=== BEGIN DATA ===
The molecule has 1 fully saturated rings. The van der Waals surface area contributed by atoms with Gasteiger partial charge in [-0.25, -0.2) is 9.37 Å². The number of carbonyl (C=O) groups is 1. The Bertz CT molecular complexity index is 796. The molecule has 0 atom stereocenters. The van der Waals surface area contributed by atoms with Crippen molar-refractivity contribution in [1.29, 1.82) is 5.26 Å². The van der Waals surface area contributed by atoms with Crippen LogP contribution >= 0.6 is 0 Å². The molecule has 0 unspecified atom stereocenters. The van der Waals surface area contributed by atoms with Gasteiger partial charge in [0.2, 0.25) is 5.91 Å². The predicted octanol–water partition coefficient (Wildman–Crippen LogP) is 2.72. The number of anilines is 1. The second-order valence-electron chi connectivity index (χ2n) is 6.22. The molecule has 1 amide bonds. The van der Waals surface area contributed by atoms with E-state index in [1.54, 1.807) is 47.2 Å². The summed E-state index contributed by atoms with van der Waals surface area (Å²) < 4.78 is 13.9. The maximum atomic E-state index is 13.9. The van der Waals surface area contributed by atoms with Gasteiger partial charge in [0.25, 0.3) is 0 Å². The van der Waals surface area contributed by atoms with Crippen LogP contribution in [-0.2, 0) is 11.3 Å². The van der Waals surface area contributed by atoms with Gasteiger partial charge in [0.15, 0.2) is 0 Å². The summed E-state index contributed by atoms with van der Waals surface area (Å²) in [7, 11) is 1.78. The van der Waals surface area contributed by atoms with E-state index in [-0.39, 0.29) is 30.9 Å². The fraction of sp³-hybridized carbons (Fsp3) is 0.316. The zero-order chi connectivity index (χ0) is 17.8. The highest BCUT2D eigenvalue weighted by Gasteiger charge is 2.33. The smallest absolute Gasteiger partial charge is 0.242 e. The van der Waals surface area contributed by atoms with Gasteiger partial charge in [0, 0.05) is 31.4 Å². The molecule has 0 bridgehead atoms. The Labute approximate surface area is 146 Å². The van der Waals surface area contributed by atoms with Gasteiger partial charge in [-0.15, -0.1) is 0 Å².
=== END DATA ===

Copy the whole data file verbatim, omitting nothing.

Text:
The molecule has 1 fully saturated rings. The van der Waals surface area contributed by atoms with Gasteiger partial charge in [-0.25, -0.2) is 9.37 Å². The number of carbonyl (C=O) groups is 1. The Bertz CT molecular complexity index is 796. The molecule has 0 atom stereocenters. The van der Waals surface area contributed by atoms with Crippen molar-refractivity contribution in [1.29, 1.82) is 5.26 Å². The van der Waals surface area contributed by atoms with Crippen LogP contribution >= 0.6 is 0 Å². The molecule has 0 unspecified atom stereocenters. The van der Waals surface area contributed by atoms with Gasteiger partial charge in [0.2, 0.25) is 5.91 Å². The predicted octanol–water partition coefficient (Wildman–Crippen LogP) is 2.72. The number of anilines is 1. The second-order valence-electron chi connectivity index (χ2n) is 6.22. The molecule has 1 amide bonds. The van der Waals surface area contributed by atoms with E-state index in [1.54, 1.807) is 47.2 Å². The summed E-state index contributed by atoms with van der Waals surface area (Å²) < 4.78 is 13.9. The maximum atomic E-state index is 13.9. The van der Waals surface area contributed by atoms with Gasteiger partial charge in [0.25, 0.3) is 0 Å². The van der Waals surface area contributed by atoms with Crippen LogP contribution in [-0.2, 0) is 11.3 Å². The van der Waals surface area contributed by atoms with Gasteiger partial charge in [0.15, 0.2) is 0 Å². The summed E-state index contributed by atoms with van der Waals surface area (Å²) in [7, 11) is 1.78. The van der Waals surface area contributed by atoms with E-state index in [-0.39, 0.29) is 30.9 Å². The fraction of sp³-hybridized carbons (Fsp3) is 0.316. The zero-order chi connectivity index (χ0) is 17.8. The highest BCUT2D eigenvalue weighted by Gasteiger charge is 2.33. The smallest absolute Gasteiger partial charge is 0.242 e. The van der Waals surface area contributed by atoms with Gasteiger partial charge in [0, 0.05) is 31.4 Å². The molecule has 0 bridgehead atoms. The Labute approximate surface area is 146 Å². The van der Waals surface area contributed by atoms with Gasteiger partial charge in [-0.15, -0.1) is 0 Å².